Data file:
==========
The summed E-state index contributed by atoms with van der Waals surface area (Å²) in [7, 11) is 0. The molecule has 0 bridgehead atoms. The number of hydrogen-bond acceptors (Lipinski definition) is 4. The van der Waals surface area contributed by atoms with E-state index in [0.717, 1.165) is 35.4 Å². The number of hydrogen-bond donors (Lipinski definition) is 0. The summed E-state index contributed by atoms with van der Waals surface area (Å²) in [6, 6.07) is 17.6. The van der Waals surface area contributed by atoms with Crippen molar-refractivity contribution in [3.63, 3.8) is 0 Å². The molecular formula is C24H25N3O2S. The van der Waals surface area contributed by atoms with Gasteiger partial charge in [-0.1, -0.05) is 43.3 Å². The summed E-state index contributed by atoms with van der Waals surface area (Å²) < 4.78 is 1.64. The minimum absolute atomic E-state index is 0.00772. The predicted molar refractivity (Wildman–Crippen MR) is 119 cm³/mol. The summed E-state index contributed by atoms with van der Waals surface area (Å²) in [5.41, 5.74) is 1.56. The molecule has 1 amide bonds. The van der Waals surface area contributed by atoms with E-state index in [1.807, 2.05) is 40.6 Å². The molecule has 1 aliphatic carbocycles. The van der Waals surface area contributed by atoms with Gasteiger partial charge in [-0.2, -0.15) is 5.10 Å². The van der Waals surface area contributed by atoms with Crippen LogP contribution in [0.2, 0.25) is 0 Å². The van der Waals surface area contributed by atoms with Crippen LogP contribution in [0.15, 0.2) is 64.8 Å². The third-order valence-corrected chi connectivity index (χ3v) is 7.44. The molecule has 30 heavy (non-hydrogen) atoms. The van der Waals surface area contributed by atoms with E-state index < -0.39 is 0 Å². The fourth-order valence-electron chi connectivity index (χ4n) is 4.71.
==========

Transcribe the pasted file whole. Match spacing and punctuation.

The summed E-state index contributed by atoms with van der Waals surface area (Å²) in [7, 11) is 0. The molecule has 0 bridgehead atoms. The number of hydrogen-bond acceptors (Lipinski definition) is 4. The van der Waals surface area contributed by atoms with E-state index in [0.717, 1.165) is 35.4 Å². The number of hydrogen-bond donors (Lipinski definition) is 0. The summed E-state index contributed by atoms with van der Waals surface area (Å²) in [6, 6.07) is 17.6. The van der Waals surface area contributed by atoms with Crippen molar-refractivity contribution in [3.63, 3.8) is 0 Å². The molecular formula is C24H25N3O2S. The van der Waals surface area contributed by atoms with Gasteiger partial charge in [-0.1, -0.05) is 43.3 Å². The summed E-state index contributed by atoms with van der Waals surface area (Å²) < 4.78 is 1.64. The minimum absolute atomic E-state index is 0.00772. The predicted molar refractivity (Wildman–Crippen MR) is 119 cm³/mol. The summed E-state index contributed by atoms with van der Waals surface area (Å²) in [5.41, 5.74) is 1.56. The molecule has 1 amide bonds. The van der Waals surface area contributed by atoms with E-state index in [1.807, 2.05) is 40.6 Å². The molecule has 1 aliphatic carbocycles. The van der Waals surface area contributed by atoms with Gasteiger partial charge in [-0.2, -0.15) is 5.10 Å². The van der Waals surface area contributed by atoms with Crippen LogP contribution in [0.2, 0.25) is 0 Å². The van der Waals surface area contributed by atoms with Crippen LogP contribution in [0.15, 0.2) is 64.8 Å². The third-order valence-corrected chi connectivity index (χ3v) is 7.44. The molecule has 30 heavy (non-hydrogen) atoms. The van der Waals surface area contributed by atoms with E-state index < -0.39 is 0 Å². The fourth-order valence-electron chi connectivity index (χ4n) is 4.71.